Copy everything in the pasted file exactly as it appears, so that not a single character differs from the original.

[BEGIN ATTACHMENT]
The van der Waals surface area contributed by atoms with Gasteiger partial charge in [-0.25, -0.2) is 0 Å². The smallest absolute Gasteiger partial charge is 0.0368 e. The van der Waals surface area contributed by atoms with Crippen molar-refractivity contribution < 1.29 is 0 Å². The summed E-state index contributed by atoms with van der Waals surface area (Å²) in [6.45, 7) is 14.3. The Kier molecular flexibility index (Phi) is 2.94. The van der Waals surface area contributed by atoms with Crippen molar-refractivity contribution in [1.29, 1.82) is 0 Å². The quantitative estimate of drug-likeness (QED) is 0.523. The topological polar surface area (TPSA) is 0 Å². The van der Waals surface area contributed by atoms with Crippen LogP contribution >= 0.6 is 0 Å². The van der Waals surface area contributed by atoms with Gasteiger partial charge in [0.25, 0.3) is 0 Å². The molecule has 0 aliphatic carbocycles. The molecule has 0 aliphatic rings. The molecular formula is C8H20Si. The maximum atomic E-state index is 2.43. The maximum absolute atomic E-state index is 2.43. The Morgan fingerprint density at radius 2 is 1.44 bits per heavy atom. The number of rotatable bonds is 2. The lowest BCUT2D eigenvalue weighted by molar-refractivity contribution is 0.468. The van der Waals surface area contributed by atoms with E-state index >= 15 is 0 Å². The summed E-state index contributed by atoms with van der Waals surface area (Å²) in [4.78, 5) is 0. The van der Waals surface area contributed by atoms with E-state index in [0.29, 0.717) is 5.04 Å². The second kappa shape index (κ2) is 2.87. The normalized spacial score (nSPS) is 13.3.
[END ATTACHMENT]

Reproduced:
The van der Waals surface area contributed by atoms with Gasteiger partial charge in [-0.25, -0.2) is 0 Å². The smallest absolute Gasteiger partial charge is 0.0368 e. The van der Waals surface area contributed by atoms with Crippen molar-refractivity contribution < 1.29 is 0 Å². The summed E-state index contributed by atoms with van der Waals surface area (Å²) in [6.45, 7) is 14.3. The Kier molecular flexibility index (Phi) is 2.94. The van der Waals surface area contributed by atoms with Crippen molar-refractivity contribution in [1.29, 1.82) is 0 Å². The quantitative estimate of drug-likeness (QED) is 0.523. The topological polar surface area (TPSA) is 0 Å². The van der Waals surface area contributed by atoms with Crippen LogP contribution >= 0.6 is 0 Å². The van der Waals surface area contributed by atoms with Gasteiger partial charge in [0.25, 0.3) is 0 Å². The molecule has 0 aliphatic carbocycles. The molecule has 0 aliphatic rings. The molecular formula is C8H20Si. The maximum atomic E-state index is 2.43. The maximum absolute atomic E-state index is 2.43. The Morgan fingerprint density at radius 2 is 1.44 bits per heavy atom. The number of rotatable bonds is 2. The lowest BCUT2D eigenvalue weighted by molar-refractivity contribution is 0.468. The van der Waals surface area contributed by atoms with E-state index >= 15 is 0 Å². The summed E-state index contributed by atoms with van der Waals surface area (Å²) in [4.78, 5) is 0. The van der Waals surface area contributed by atoms with E-state index in [0.29, 0.717) is 5.04 Å². The second kappa shape index (κ2) is 2.87. The normalized spacial score (nSPS) is 13.3.